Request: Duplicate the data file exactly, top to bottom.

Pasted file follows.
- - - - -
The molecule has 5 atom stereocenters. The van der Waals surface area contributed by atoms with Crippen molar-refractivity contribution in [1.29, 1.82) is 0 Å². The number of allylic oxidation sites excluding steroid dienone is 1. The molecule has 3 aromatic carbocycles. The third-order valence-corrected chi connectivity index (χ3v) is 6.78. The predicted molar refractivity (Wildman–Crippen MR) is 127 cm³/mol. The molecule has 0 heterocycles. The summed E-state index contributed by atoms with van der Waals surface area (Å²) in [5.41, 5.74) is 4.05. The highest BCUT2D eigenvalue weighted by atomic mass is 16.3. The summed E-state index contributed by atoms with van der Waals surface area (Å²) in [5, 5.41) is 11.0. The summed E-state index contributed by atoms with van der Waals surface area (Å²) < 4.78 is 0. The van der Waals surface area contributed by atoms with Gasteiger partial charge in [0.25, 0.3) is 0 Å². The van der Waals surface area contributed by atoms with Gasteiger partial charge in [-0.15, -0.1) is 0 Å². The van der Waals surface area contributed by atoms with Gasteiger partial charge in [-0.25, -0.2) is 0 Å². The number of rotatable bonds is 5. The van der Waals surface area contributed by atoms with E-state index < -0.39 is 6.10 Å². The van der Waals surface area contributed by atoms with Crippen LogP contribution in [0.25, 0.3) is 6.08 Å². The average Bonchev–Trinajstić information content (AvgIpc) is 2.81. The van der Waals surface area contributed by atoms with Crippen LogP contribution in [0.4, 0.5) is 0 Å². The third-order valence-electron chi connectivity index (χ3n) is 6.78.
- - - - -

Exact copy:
The molecule has 5 atom stereocenters. The van der Waals surface area contributed by atoms with Crippen molar-refractivity contribution in [1.29, 1.82) is 0 Å². The number of allylic oxidation sites excluding steroid dienone is 1. The molecule has 3 aromatic carbocycles. The third-order valence-corrected chi connectivity index (χ3v) is 6.78. The predicted molar refractivity (Wildman–Crippen MR) is 127 cm³/mol. The molecule has 0 heterocycles. The summed E-state index contributed by atoms with van der Waals surface area (Å²) in [5.41, 5.74) is 4.05. The highest BCUT2D eigenvalue weighted by atomic mass is 16.3. The summed E-state index contributed by atoms with van der Waals surface area (Å²) in [5, 5.41) is 11.0. The summed E-state index contributed by atoms with van der Waals surface area (Å²) < 4.78 is 0. The van der Waals surface area contributed by atoms with Gasteiger partial charge in [0.25, 0.3) is 0 Å². The van der Waals surface area contributed by atoms with Gasteiger partial charge in [-0.15, -0.1) is 0 Å². The van der Waals surface area contributed by atoms with Gasteiger partial charge in [-0.25, -0.2) is 0 Å². The number of rotatable bonds is 5. The van der Waals surface area contributed by atoms with E-state index < -0.39 is 6.10 Å². The van der Waals surface area contributed by atoms with Crippen LogP contribution in [0.25, 0.3) is 6.08 Å². The average Bonchev–Trinajstić information content (AvgIpc) is 2.81. The van der Waals surface area contributed by atoms with Crippen LogP contribution in [0.4, 0.5) is 0 Å². The third-order valence-electron chi connectivity index (χ3n) is 6.78.